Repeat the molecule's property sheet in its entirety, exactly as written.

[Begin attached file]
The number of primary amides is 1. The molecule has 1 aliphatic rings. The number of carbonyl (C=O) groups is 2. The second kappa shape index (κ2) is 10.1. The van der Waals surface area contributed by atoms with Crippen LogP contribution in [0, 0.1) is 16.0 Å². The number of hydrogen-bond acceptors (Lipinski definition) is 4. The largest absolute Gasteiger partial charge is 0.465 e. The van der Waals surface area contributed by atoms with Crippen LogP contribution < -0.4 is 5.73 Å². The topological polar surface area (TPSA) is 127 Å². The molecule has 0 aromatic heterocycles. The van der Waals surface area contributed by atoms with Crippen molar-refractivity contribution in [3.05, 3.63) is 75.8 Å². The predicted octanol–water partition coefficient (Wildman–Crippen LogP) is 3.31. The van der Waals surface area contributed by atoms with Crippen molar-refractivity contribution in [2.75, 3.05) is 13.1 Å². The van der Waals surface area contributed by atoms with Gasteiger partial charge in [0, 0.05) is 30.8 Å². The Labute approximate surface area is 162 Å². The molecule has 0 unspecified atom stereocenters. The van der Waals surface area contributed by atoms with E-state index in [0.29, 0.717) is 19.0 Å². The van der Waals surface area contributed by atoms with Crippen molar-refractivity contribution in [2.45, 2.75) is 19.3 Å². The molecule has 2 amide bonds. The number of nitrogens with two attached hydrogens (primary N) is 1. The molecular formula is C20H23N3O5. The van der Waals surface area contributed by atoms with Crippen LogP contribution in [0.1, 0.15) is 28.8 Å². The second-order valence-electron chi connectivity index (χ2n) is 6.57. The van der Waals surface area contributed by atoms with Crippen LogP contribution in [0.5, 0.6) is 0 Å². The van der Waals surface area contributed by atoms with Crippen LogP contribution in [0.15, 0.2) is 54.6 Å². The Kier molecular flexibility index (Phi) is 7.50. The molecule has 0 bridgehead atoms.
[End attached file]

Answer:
The number of primary amides is 1. The molecule has 1 aliphatic rings. The number of carbonyl (C=O) groups is 2. The second kappa shape index (κ2) is 10.1. The van der Waals surface area contributed by atoms with Crippen LogP contribution in [0, 0.1) is 16.0 Å². The number of hydrogen-bond acceptors (Lipinski definition) is 4. The largest absolute Gasteiger partial charge is 0.465 e. The van der Waals surface area contributed by atoms with Crippen LogP contribution < -0.4 is 5.73 Å². The topological polar surface area (TPSA) is 127 Å². The molecule has 0 aromatic heterocycles. The van der Waals surface area contributed by atoms with Crippen molar-refractivity contribution in [3.05, 3.63) is 75.8 Å². The predicted octanol–water partition coefficient (Wildman–Crippen LogP) is 3.31. The van der Waals surface area contributed by atoms with Crippen molar-refractivity contribution in [2.75, 3.05) is 13.1 Å². The van der Waals surface area contributed by atoms with Gasteiger partial charge in [0, 0.05) is 30.8 Å². The Labute approximate surface area is 162 Å². The molecule has 0 unspecified atom stereocenters. The van der Waals surface area contributed by atoms with E-state index in [0.29, 0.717) is 19.0 Å². The van der Waals surface area contributed by atoms with Crippen molar-refractivity contribution in [2.45, 2.75) is 19.3 Å². The molecule has 2 amide bonds. The number of nitrogens with two attached hydrogens (primary N) is 1. The molecular formula is C20H23N3O5. The van der Waals surface area contributed by atoms with Crippen LogP contribution in [0.1, 0.15) is 28.8 Å². The second-order valence-electron chi connectivity index (χ2n) is 6.57. The van der Waals surface area contributed by atoms with Crippen LogP contribution in [0.5, 0.6) is 0 Å². The van der Waals surface area contributed by atoms with Crippen LogP contribution in [0.15, 0.2) is 54.6 Å². The Kier molecular flexibility index (Phi) is 7.50. The molecule has 0 bridgehead atoms.